FastMail has a number of features that help catch and stop as much spam as possible. With just a little help from you, you can virtually eliminate spam from your Inbox.
If you get a spam message in your Inbox, help us out by selecting it and clicking the "Report Spam" button. Every so often, it's a good idea to check your Spam folder to see if anything you wanted has been accidentally classified as spam. If it has, select it and click the "Not Spam" button so we can learn from the mistake (the message will be moved to your Inbox).
Everybody's spam is different. When you report spam that's slipped through our filters, or non-spam that we've mistakenly classified, we feed this information into a bayes database that's tuned just for you. We also automatically train this with spam you've deleted permanently from your spam folder, and non-spam you've moved to your Archive folder or replied to.
Once your personal database has seen more than 200 spam and 200 non-spam emails, we automatically start using it to classify your incoming mail. Because it's been trained by the exact type of messages you receive, it is normally significantly more accurate at classifying spam than our general database. However, it can only do so once it's been properly trained, which is why we have to wait until it has seen 200 of each type of message before it is activated.
If you go to the Advanced → Spam/Virus Protection screen, you can see how many spam and non-spam emails have been seen so far, and whether the global or personal bayes DB is currently being used to filter your mail.
There's no mechanism in the IMAP protocol for hooking into our spam reporting system directly. However, you can designate special folders in your account which we'll scan once a day to report spam/non-spam.
Then, in your email client, move any spam emails you receive into that folder. They will automatically be fed to the bayes DB and later deleted.
FastMail does a lot of work at the SMTP stage (when email is transferred from an external system to FastMail) to identify and block spam bots while letting legitimate mail through. If you use a forwarding service, we can't do these checks and more spam will get through.
If you forward email from an old email address, tell people to use your new FastMail address instead and close down forwarding from the old system.
If you use your own domain, point the MX records for your domain directly at our servers (Enhanced/Premier or family/business accounts only).
Email from senders in your address book get special treatment. They avoid greylisting and get a reduced spam score. If you use an email client (e.g. Outlook, Thunderbird, Apple Mail, etc.), you don't have to enter addresses manually, you can upload from many different address book formats on the Import & Export screen.
To avoid spam checks on a complete domain, you can add a contact with the email address
*@domain.tld to your Address Book. This will whitelist messages from all senders in this domain.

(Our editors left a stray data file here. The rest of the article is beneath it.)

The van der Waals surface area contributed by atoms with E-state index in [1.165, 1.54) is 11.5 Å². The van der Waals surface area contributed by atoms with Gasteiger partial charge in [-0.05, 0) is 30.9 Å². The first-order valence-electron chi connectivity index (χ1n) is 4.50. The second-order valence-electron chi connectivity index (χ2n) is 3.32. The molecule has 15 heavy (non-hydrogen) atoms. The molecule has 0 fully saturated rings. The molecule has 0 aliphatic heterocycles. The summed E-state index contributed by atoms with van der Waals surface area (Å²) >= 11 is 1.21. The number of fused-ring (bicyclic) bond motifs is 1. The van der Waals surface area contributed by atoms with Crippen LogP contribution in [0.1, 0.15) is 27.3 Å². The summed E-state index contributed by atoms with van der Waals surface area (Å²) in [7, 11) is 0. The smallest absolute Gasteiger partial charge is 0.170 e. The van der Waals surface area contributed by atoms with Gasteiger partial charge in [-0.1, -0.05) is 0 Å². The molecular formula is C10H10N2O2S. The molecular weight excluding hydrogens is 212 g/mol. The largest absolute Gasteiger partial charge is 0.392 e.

If you regularly send email through a non-FastMail server, then if any of those emails bounce, they will be classed as backscatter (a type of spam) as they did not pass through one of our servers.
To avoid this happening, go to the Advanced → Spam/Virus Protection screen. In the "Backscatter Whitelist Hosts" box, enter a list of hostnames that you regularly also send email through where replies might come to FastMail.
For instance, if you use the ISP
iinet.com.au, and regularly send email through their SMTP server with your FastMail email address as the
From address, then you should add
iinet.com.au to the Backscatter Whitelist Hosts text box. This will ensure that any email sent via the
iinet.com.au SMTP server that bounces will correctly arrive at FastMail and not be considered backscatter.
Every email that arrives at your account is assessed against many criteria and assigned a numerical score to indicate how likely we think the message is to be spam. Since most people find false-positives (where we mistakenly think an email is spam when it was really legitimate) are much worse than false-negatives (where a spam message slips through to your inbox), we are reasonably conservative with our cut-off level.
By default, anything with a score of
5.0 or greater is considered spam. However, you can tweak this by going to the Advanced → Spam/Virus Protection screen, where you can fine-tune the score at which messages are automatically filtered into your spam folder, or even deleted immediately. Remember though, if you lower the threshold for considering a message as spam, it's more likely that a legitimate message will be mistakenly classified, so be sure to check your spam folder every so often.
The vast majority of spam these days is sent via automated servers or zombie PC's infected by viruses. The incoming spam can get to you via your main account email address, any aliases you use, wildcard aliases to your domain, or email forwarded to you from other accounts. The more addresses which end up in your Inbox, the higher the exposure you have to spam.
Some users find themselves receiving a lot of spam, even though they haven't told anyone else their email address. Often the assumption is that we've sold a list of email addresses.
We never sell email addresses. We never disclose email addresses at our site to anyone else.
There are several ways a spammer can get hold of your email addresses:
Cclist). For this reason, you should not forward emails with long
Cclists directly to others, since that places many people at jeopardy of getting their email address stolen.
email@example.com, you will probably get spam!
Because of the first issue (addresses stolen by viruses from computers of those who have received an email from you, even indirectly), and the fact that even most active but unused email addresses can be eventually guessed after thousands or millions of guesses, nearly all email addresses will eventually get spam.